California’s Homelessness Crisis Isn’t Just a National Problem

Column: Could extreme heat be just what California needs to finally solve homelessness? (The Mercury News)

Column: Could extreme heat be just what California needs to finally solve homelessness? (The Mercury News)

California’s homelessness problem has been bad enough. But if we let those who have nowhere to go burn out, it would be a crisis of national proportions.

The state is facing one of the worst droughts in its history, with tens of thousands of people relying on emergency services to heat their homes. The cause: a heat wave that has been followed by the longest stretch without a significant drop in temperatures in the state since the 1930s.

On June 1, the mercury hit 118 degrees, setting a record that will likely never be equaled. By June 4, it had climbed to the all-time record high, reaching 118 degrees twice.

It was a perfect storm, and it is now at its third month. The temperature index shows that statewide, June 2018 was the third warmest in the state’s history, with more than 4,000 record-breaking days, the most in the data set’s 17-year history. The current statewide record is an astounding 4,976 days.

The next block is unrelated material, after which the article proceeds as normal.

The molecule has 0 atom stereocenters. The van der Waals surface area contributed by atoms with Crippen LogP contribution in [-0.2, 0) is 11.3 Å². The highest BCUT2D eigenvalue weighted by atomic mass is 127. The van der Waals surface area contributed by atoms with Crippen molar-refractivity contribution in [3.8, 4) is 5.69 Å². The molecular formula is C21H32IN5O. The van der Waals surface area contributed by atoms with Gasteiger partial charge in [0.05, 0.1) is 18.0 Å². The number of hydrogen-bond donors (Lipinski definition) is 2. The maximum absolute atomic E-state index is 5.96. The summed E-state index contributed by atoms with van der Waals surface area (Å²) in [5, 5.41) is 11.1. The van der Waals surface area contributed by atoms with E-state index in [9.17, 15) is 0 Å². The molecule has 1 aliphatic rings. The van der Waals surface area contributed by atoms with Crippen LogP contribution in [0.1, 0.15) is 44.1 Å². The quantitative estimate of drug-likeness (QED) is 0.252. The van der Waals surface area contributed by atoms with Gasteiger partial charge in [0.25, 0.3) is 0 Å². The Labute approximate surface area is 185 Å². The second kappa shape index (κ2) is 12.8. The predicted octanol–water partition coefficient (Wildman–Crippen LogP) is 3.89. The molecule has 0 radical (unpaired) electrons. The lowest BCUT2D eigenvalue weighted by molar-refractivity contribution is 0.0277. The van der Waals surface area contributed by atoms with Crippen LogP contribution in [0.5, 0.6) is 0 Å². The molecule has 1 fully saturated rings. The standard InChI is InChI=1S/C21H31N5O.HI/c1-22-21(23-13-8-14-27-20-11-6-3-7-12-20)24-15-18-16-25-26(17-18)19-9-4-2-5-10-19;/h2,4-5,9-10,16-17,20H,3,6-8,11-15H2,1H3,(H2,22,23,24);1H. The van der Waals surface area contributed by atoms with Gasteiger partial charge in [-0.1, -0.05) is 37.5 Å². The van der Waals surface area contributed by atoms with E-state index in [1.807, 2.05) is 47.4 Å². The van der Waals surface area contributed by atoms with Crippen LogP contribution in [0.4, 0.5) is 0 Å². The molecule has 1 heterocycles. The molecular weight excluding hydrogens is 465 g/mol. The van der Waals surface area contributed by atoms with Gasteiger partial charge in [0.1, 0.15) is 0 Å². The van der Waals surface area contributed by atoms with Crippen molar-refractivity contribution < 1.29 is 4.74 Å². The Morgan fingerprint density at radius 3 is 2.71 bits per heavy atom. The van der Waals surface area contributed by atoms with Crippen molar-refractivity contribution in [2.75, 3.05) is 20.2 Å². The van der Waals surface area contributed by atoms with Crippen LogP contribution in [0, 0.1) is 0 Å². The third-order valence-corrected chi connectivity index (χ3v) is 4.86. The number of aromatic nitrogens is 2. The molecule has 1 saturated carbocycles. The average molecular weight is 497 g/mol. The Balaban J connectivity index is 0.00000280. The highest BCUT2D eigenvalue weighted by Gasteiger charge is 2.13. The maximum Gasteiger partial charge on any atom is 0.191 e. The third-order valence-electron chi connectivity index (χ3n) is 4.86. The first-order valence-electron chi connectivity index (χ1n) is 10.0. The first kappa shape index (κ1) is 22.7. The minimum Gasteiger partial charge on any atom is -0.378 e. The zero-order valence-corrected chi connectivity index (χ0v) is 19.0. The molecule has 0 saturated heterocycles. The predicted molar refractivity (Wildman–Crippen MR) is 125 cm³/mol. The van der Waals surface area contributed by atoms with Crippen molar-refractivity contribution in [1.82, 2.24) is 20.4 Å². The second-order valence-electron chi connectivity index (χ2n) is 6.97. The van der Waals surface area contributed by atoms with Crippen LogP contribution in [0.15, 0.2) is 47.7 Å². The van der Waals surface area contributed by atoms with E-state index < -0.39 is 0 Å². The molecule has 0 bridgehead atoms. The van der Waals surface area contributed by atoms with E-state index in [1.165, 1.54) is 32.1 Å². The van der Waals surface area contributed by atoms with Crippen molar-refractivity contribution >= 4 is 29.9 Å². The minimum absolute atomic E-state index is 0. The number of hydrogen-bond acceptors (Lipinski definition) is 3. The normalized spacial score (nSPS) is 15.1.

And this was California: the warm-weather pariah that is New Mexico, in the eastern part of the state, was warmer even than Los Angeles, where the heat wave was worst.

For years, the heat wave has been the cause of more than its share of wildfires. Now, the heat has been driving so many people to the streets. There are at least 17 homeless encampments in the state, according to records made public this week by county offices.

The homeless crisis isn’t just a national problem — it is a state problem.

It is also a public health crisis.

An estimated 500,000 people live without reliable water or electricity. There are more than 1,000 homeless people in the state, and at least 800 homeless people in Los Angeles Unified School District.

In the Bay

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